COLUMBIA – On Thursday, Dave Ramsey broadcast his message to churches across the nation. About 15 churches in Columbia offered the broadcast, although some were plagued with technological difficulties.
Ramsey’s speech, Town Hall For Hope, focused on the current state of the economy and the mentality of Americans.
"We're in an economic crisis and I think Dave is offering a message of hope," said Gary Tynes, an employee of Parkade Baptist Church.
Ramsey is a personal finance adviser, New York Times best-selling author, national radio talk-show host and creator of Financial Peace University – a 13-week class that covers topics such as budgeting and investing.
Ramsey advocated a message of personal responsibility and taking control of a personal future, instead of relying on God or the government to do so.
It's a message Joy Rissmiller, a member of Parkade Baptist Church, agreed with.
"People do need to be personally responsible and not expect others to bail out their stupid mistakes," Rissmiller said.
"People think more about the clothes they wear than their finances," said Tynes.
In total, about 60 people attended the broadcast at Parkade Baptist. Only half were members of the church, said Tynes. He said word-of-mouth plus mention of the church's address on Ramsey's Web site, which listed all participating churches, brought in the other attendees. Fairview United Methodist Church relied on announcements to the congregation, an invitation to past Financial Peace University class participants and a sign on the church's marquee to draw about 20 attendees.
One part of Ramsey's message is to not participate in the recession.
Tom Trabue, coordinator of Financial Peace University at Fairview United Methodist Church, said that this "is not getting so caught up in news media reports about the recession."
Jared Wortman, associate minister at Forum Christian Church, said that they are trying "to help people at a more local level."
Trabue said he saw the broadcast as another opportunity for expanding financial literacy and an opportunity to focus more on the economy and how the economy is affecting them.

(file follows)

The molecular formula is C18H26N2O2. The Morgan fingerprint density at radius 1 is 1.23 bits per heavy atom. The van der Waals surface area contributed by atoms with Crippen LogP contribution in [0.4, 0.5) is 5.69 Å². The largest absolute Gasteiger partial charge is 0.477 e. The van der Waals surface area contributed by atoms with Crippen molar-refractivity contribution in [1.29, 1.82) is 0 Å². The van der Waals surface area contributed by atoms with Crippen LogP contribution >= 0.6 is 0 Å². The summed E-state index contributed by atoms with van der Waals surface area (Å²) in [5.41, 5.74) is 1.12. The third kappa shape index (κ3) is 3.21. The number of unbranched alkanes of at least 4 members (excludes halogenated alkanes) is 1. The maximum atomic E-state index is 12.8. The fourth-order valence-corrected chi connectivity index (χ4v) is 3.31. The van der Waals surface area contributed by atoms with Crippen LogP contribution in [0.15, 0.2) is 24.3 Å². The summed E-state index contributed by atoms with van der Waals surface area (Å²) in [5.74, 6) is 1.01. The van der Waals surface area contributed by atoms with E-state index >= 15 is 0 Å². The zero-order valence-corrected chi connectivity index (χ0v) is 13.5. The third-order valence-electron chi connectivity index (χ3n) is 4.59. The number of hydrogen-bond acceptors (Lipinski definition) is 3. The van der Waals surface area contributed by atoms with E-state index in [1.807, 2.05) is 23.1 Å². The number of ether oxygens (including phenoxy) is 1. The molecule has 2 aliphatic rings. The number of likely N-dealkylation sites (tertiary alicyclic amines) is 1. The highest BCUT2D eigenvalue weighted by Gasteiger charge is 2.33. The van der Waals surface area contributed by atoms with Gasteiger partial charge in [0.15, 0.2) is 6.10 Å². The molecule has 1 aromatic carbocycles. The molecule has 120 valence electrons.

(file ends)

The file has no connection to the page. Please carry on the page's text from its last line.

Ramsey was broadcasting live from LifeChurch in Oklahoma City, and the broadcast was streamed over the Internet. The number of churches broadcasting created problems for the broadcast, however. The broadcast streamed through FOX Business Broadcast and the Internet to an estimated 1 million viewers and 6,000 locations, according to Ramsey’s Web site.
The event was scheduled from 7:00 to 8:30 p.m. Attendees at Fairview United Methodist Church stopped watching at 8:15 p.m., after restarting the broadcast about five times. They were unable to watch the broadcast continuously and missed some of the questions that Ramsey was answering.
Ramsey took e-mail, Twitter, YouTube and phone questions during his hour and a half presentation.
One of Steve Calloway's reasons for coming was his interest in seeing if Ramsey's message had changed because the economy had changed. He is currently participating in Financial Peace University right now and was aware that the material did not reflect the current economic conditions because it is about a year old.
Calloway said that although he didn't see enough of the broadcast to say definitively, he thought that Ramsey's message had remained the same.
One thing that Ramsey made clear was that he didn't agree with government bailouts.
“They decided to bail out stupidity,” Ramsey said of the Bush administration’s $700 billion bailout. “And then we got a new administration and they decided they’re going to bail out stupidity.”
That was one thing that Calloway wasn't able to listen to because the broadcast cut out, but wanted to hear more about. He was interested in hearing about how to build wealth in this economy, since Ramsey says to use compound interest and interest rates are at record lows.
“I think he had a lot of good points,” said Charles Shoaf, member of Forum Christian Church. “The government can’t bail us out of everything.”
Melinda Marsh, a member of Parkade Baptist, said Ramsey's Financial Peace University classes helped her become more aware of her finances.
"Most of it is common sense," said Marsh. "It just reinforces things we know but don't apply." Though she took the classes about four years ago, she still makes finances a priority.
Trabue saw the broadcast as separate from Financial Peace University because of its focus on the current economy.
Forum Christian Church offers small groups that focus on money and money management that often turn into a support system for those who have lost their jobs. They also have a number of members who listen to Ramsey on the radio or have taken Financial Peace University.
Forum Christian Church has not offered Financial Peace University within the last two years. Parkade Baptist Church will offer Financial Peace University in the fall. Fairview United Methodist Church is currently offering Financial Peace University.